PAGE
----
Aaron Schaffhausen, the girls' father and their mother's ex-husband, reportedly called his ex-wife Jessica Schafffhausen to tell her he killed the girls while she was gone, the Star Tribune reported.

The three girls, ages 5, 8 and 11, were found by police in their beds with their necks slit, the Pioneer Press reported.

shortly after his phone call, Aason Schaffhausen appeared at the police station in River Falls, where he was arrested, the Pioneer Press reported.

He has refused to give large answers in the matter, instead replying to questions in court with "yes" and "no" and asking his public defender to speak for him, according to the Star Tribune.

A St. Louis County man is recovering from Minnesota's first confirmed case of West Nile virus this year, the Pioneer Press reported.

The man traveled to south-central Minnesota where he was bitten by an infected mosquito, the Pioneer Press reported.

Experts say this year may be an ideal year for mosquitoes which carry the virus, the Star Tribune reported. The species that carries West Nile thrives when there are "wet springs and hot, dry summers."

The last year there was a large number of cases reported in the state was 2007, when 101 cases were reported. The number of cases has't been larger than 9 since 2008, where there were 10 reported cases, the Star Tribune reported.

Four states will vote on same-sex marriage issues November, the New York Times reported.

Voters in Maryland, Maine, and Washington will be voting on initiatives to allow same-sex marriage or to repeal previous bans, The New York Times said. Minnesota is the only state of the four voting on a proposed constitutional amendment to ban same-sex marriage.

The initiatives come in a voting year where more young people are likely to vote. President Barack Obama has recently declared his support for the G.L.B.T. community, and the administration has had a large presence at Pride parades and festivals across the country in order to secure votes from the community, The New York Times reported.

Analysis of multimedia options

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The Star Tribune and Pioneer Press both utilize multimedia options to compliment their news stories. Both use mostly photos and videos to do so.

Both organizations use slideshows with captions to let their photos stand alone, and both use photos in their stories to highlight parts of their stories. The Pioneer Press has shorter captions for its photos, which provide less background information and do not do as much storytelling. The Star Tribune has much more comprehensive captions, especially in their slideshows, and those captions contain much more background and detail on the news the photos are related to.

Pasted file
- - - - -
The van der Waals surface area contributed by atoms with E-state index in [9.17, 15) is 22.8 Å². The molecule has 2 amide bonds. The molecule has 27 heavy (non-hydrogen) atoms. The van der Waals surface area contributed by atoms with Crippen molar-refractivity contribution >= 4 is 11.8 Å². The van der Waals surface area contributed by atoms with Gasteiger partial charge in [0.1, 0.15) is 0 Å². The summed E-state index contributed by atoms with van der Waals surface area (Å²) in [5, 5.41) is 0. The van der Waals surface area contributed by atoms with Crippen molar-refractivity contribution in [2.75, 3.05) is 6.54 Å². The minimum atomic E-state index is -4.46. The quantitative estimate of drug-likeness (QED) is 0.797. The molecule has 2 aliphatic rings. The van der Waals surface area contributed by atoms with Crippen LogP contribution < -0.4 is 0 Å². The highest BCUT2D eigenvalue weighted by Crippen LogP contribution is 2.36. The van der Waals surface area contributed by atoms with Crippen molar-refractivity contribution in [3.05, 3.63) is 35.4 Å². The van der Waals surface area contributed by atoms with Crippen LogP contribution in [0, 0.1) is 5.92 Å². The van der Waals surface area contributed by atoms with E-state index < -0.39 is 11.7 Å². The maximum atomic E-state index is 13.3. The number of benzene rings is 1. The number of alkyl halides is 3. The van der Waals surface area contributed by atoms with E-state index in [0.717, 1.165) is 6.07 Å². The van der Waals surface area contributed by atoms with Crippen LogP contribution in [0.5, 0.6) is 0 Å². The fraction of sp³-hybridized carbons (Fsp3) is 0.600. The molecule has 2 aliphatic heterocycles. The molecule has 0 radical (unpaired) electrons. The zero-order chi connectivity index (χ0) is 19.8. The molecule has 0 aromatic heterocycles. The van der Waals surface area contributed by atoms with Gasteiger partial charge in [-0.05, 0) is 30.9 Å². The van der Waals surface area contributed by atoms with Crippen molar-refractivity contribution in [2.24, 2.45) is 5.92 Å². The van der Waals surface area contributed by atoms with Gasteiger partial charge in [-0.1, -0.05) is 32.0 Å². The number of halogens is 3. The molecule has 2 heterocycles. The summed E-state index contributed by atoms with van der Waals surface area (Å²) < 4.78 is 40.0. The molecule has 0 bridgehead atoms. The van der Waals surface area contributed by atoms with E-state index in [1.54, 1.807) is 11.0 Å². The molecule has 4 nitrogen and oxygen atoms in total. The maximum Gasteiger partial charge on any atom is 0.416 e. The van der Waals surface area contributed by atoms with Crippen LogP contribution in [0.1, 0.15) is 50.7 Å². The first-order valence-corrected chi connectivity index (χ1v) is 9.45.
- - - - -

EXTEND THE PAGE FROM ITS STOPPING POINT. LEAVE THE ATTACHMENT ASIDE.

Both organizations' captions use concise writing without superfluous information to weigh down the caption. The reader gets a sense of the story but isn't stuck reading the entire news article the photograph compliments in order to get the information.

Two teenage boys were arrested Friday for the death of 5-year-old Nizzel George in North Minneapolis, the Star Tribune reports.

The boy was shot once in the back on Tuesday in his grandmother's house and died soon after, according to the Star Tribune.

One of the teens was arrested on suspicion of murder and the other on suspicion of weapons possession, the Pioneer Press reported.

George's is the second death by shooting of young children in six months in the community, the Pioneer Press reported.

Minnesota man not extradited from England

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A man who was charged in Eagan and Bloomington, Minn. with second- and third-degree sexual conduct felonies will not be extradited from England, the Pioneer Press reported.

The man, Shawn Eugene Sullivan, was charged of sexually assaulting two girls in 1993 and raping another the next year. Sullivan fled to Ireland before prosecutors officially filed charges, the Pioneer Press reported. In Ireland, he was convicted of another two assaults on young girls.

Britain's High Court stopped the extradition process Thursday when the U.S. failed to show Sullivan wouldn't be placed in a "draconian" civil commitment program, the Star Tribune reported.

The program allows a person to be committed for "sex offender treatment" if a judge deems them "sexually psychopathic or sexually dangerous" the Star Tribune reported. Only two people in the program have ever been released, with one taken back into custody soon after.

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This page is an archive of entries from July 2012 listed from newest to oldest.